`\[ F_{ \text{E} } ~=~ q \, E \]`

**Electric force \( F_{\text{E}} \)**SI unit: \( \text{N} ~=~ \frac{\text{kg} \, \text{m}}{\text{s}^2} \) (Newton)

It is the force that an electric charge experiences in an electric field. If you place a few charges (for example, electrons, protons) in an electric field, these charges are accelerated by the electric force! Depending on whether they are positive or negative charges, they are accelerated either in the direction of the electric field lines (positive charges) or in opposition to the electric field lines (negative charges).

**Electric charge \( q \)**SI unit: \( \text{C} ~=~ \text{As} ~=~ \frac{\text{kg} \, \text{m}^2}{\text{V} \, \text{s}^2} \) (Coulomb)

of a single particle, e.g. of an electron or proton.

The charge determines in which direction the electric force acts. Positive charges have the sign plus - the force acts in the direction of the electric field lines. That is true for example for protons, alpha particles or positively charged ions, such as \(\text {Na}^+ \). Negative charges have the sign minus - the force acts against the electric field lines. That is true for example for electrons.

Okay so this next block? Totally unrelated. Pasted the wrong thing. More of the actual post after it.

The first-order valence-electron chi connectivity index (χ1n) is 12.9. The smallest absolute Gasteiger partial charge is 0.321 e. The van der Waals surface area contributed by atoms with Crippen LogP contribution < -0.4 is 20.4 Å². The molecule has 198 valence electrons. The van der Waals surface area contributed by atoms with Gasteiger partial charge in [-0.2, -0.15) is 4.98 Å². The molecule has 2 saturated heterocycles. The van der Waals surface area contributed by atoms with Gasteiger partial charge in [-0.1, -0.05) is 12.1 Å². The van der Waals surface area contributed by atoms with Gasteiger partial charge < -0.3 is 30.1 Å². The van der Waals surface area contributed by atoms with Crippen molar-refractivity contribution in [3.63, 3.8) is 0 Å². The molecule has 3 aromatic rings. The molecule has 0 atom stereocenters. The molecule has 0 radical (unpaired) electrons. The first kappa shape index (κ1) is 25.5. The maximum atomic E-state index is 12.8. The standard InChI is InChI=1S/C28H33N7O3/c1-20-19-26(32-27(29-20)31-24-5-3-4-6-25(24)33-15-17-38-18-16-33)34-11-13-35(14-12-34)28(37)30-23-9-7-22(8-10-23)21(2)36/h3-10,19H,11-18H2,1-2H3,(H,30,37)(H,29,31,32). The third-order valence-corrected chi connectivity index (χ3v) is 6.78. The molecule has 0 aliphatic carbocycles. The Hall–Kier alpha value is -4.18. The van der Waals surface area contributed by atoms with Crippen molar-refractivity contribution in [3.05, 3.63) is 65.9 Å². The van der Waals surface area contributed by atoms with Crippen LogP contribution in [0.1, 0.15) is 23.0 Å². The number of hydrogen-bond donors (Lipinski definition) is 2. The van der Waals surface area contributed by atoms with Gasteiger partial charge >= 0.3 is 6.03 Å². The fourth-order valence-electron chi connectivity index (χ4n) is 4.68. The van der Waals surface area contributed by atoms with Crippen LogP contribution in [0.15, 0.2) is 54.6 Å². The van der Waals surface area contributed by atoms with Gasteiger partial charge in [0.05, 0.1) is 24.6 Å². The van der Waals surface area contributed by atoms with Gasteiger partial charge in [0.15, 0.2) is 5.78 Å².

An electron carries a *negative* charge \(q ~=~ -1.602 \cdot 10^{-19} \, \text{C} \). A proton carries a *positive * charge: \(q ~=~ +1.602 \cdot 10^{-19} \, \text{C} \). Negative charges have a minus before the value of the charge and positive charges have a plus.

**Electric field magnitude \( E \)**SI unit: \( \frac{\text V}{\text m} ~=~ \frac{\text{kg} \, \text{m}}{\text{A} \, \text{s}^3} \) (volt per meter)

tells you how much electric force acts on an electric charge. The fields magnitude is illustrated by field lines. The closer the field lines are to each other, the greater is the magnitude of the electric field, and the greater is the electric force acting on a charge there. The field lines show you in which direction the electric force is pointing. They can be straight, such as inside a plate capacitor. The force points always points in the same direction there. But they also can be bent; then the force would point in a different direction, depending on where you place the charge \(q \).

Rearrange the equation for the electric field: \( E ~=~ \frac{F_{ \text{E} }}{q} \), as you can see, it is "*Force per charge*".

During a thunderstorm, for example, a very high electric fields dominate between the earth and clouds; it reaches values above \(150 \, 000 \, \frac{\text V}{\text m} \).

The electric field magnitude which is generated by a charged particle (e.g., an electron) can be determined by Coulomb's law.